The following image shows the original search results with the appended field. The name of the appended field starts with Predicted and includes the name of the <field_to_predict>, as specified with the fit command. In this example, the <field_to_predict> is field_A. The name of the appended field is Predicted (field_A). This field contains predicted values for all of the results. Although there is an empty field in our target column, a predicted result still generated. This works because the predicted value is generated from all the other available fields, not from the target field value.

This image shows a table with the original search results and the appended column called Predicted field A. The first 5 columns are the original search results. The last field is the appended field with the predictions.

Learned model is encoded and saved as a knowledge object

If the algorithm supports saved models, and the into clause is included in the fit command, the learned model is saved as a knowledge object.

When the temporary model file is saved, it becomes a permanent model file. These permanent model files are sometimes referred to as learned models or encoded lookups. The learned model is saved on disk. The model follows all of the Splunk knowledge object rules, including permissions and bundle replication.

If the algorithm does not support saved models, or the into clause is not included, the temporary model is deleted.

What the apply command does

The apply command, similar to the fit command, goes through a series of steps to prepare the data for the saved model. The apply command uses the learned model to generate predictions on the supplied data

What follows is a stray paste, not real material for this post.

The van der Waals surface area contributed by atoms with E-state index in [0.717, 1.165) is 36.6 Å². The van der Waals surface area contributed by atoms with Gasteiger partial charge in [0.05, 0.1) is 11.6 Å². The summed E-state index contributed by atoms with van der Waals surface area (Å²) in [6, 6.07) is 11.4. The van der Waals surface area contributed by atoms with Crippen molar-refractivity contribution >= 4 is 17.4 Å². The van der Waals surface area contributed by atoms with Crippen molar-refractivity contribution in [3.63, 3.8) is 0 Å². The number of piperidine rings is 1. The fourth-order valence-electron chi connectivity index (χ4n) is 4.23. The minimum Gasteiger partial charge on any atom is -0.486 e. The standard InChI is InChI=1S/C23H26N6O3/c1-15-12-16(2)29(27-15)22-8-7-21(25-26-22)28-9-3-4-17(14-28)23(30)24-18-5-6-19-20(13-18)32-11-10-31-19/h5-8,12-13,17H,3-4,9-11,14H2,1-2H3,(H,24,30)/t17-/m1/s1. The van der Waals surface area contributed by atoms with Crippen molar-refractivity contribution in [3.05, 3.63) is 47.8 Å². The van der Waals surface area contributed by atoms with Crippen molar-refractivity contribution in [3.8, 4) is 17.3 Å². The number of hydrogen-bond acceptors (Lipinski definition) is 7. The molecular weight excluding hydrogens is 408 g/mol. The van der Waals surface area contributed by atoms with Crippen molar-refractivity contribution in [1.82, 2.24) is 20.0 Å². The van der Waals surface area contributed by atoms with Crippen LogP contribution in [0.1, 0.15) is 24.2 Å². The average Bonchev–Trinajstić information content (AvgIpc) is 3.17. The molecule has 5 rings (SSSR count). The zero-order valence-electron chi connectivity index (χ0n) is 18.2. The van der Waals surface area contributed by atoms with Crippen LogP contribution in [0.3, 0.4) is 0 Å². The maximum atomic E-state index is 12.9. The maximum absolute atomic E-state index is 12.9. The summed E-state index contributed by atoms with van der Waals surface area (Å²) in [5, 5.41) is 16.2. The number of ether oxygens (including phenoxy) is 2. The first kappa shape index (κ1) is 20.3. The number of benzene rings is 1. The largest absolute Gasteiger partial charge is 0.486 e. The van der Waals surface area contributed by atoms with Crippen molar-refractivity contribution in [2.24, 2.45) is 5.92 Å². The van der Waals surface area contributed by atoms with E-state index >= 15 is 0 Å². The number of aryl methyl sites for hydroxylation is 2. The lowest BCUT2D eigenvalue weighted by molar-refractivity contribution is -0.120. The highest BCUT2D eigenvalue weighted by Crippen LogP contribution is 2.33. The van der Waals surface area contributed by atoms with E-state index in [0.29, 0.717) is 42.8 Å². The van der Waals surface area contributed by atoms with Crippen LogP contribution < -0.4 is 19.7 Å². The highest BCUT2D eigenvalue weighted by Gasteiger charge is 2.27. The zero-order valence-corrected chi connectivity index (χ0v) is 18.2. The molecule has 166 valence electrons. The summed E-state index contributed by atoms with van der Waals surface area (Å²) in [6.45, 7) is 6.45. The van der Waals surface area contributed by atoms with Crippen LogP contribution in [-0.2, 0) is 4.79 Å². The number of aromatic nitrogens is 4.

The apply command is fast to run because the coefficients created through the fit process and the resulting model artifact are computed and saved. Think of apply like a streaming command that can be applied to data.

The Machine Learning Toolkit performs these steps when the apply command is run:

  1. Load the learned model.
  2. The apply command transforms the search results in memory through these data preparation actions:
    1. Discard fields that are null throughout all the events.
    2. Discard non-numeric fields with more than (>) 100 distinct values.
    3. Convert non-numeric fields into "dummy variables" by using one-hot encoding.
    4. Discard dummy variables that are not present in the learned model.
    5. Fill missing dummy variables with zeros.
    6. Convert the prepared data into a numeric matrix representation.
  3. Apply the model to the prepared data and produce new (predicted) columns.

Load the learned model

The learned model specified by the search command is loaded in memory. Normal knowledge object permission parameters apply.

Examples

...| apply temp_model

...| apply user_behavior_clusters

Discard fields that are null throughout all the events

This step removes all fields that have no values for this search results set.

Discard non-numeric fields with more than (>)100 distinct values

Next, apply removes all fields that have more than 100 distinct values.